It took me nearly seven years to get a diagnosis of endometriosis via laparoscopic surgery because doctors thought I was just stressed. At one point, a college nurse and nutritionist discounted my complaints of ever-worsening GI issues and chalked it up to me not eating healthy enough and being too neurotic. When I pressed further that I thought something more definitive was wrong with my body (later on, widespread endo would be found strangling huge sections of my bowel), I was told I could not possibly be really sick because I had such thick, shiny hair.
Even as I grew older and more assertive with my doctors, it still took me until my late thirties to finally get a diagnosis of Ehlers-Danlos syndrome—a rare connective tissue disorder—that finally helped explain my body’s immense susceptibility to injury and premature degeneration. These injuries were ascribed by many medical practitioners before as either exaggerated or fabricated.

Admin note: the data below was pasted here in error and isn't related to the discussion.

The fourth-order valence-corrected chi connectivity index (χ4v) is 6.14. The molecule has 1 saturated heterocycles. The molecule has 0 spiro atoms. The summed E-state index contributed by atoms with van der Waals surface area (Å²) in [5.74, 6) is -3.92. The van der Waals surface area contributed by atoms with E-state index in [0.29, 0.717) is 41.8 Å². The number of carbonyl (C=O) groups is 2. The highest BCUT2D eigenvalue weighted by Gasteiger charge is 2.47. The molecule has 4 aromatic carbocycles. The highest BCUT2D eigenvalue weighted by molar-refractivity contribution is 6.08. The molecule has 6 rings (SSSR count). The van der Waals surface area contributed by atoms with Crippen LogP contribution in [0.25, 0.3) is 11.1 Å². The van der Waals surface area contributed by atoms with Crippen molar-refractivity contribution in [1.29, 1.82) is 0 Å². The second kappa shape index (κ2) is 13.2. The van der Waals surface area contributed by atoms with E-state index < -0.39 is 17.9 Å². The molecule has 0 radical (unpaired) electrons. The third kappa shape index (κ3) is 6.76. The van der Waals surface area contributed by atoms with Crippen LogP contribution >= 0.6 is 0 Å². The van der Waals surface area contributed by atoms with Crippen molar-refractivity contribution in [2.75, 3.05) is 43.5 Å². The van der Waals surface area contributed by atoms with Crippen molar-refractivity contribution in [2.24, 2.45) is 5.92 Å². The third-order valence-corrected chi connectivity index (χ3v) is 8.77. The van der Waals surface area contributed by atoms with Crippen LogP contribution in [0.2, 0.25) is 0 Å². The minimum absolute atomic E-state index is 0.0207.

Despite having diagnoses that explain my symptoms, I still struggle on a regular basis to have my illnesses taken seriously.
In my affordable housing complex, the owner has so far refused to acknowledge my disability at all—repeatedly insisting I get a full-time job to pay their increasing rental rates and expressing an unwillingness to offer me certain modifications and accommodations in my unit even though it is mandated under the Fair Housing Act. This is despite extensive documentation and doctors’ letters attesting to my health restrictions and supporting my accommodation requests.
It has also been a burden to get disability status under Medicaid, which I was finally granted only a few months ago after more than two and a half years of trying. The independent doctor who evaluated me during one of my many appeals spent not even a half-hour with me and then recommended denial to the advisory committee because I seemed “bright, alert and looked to be in good health.”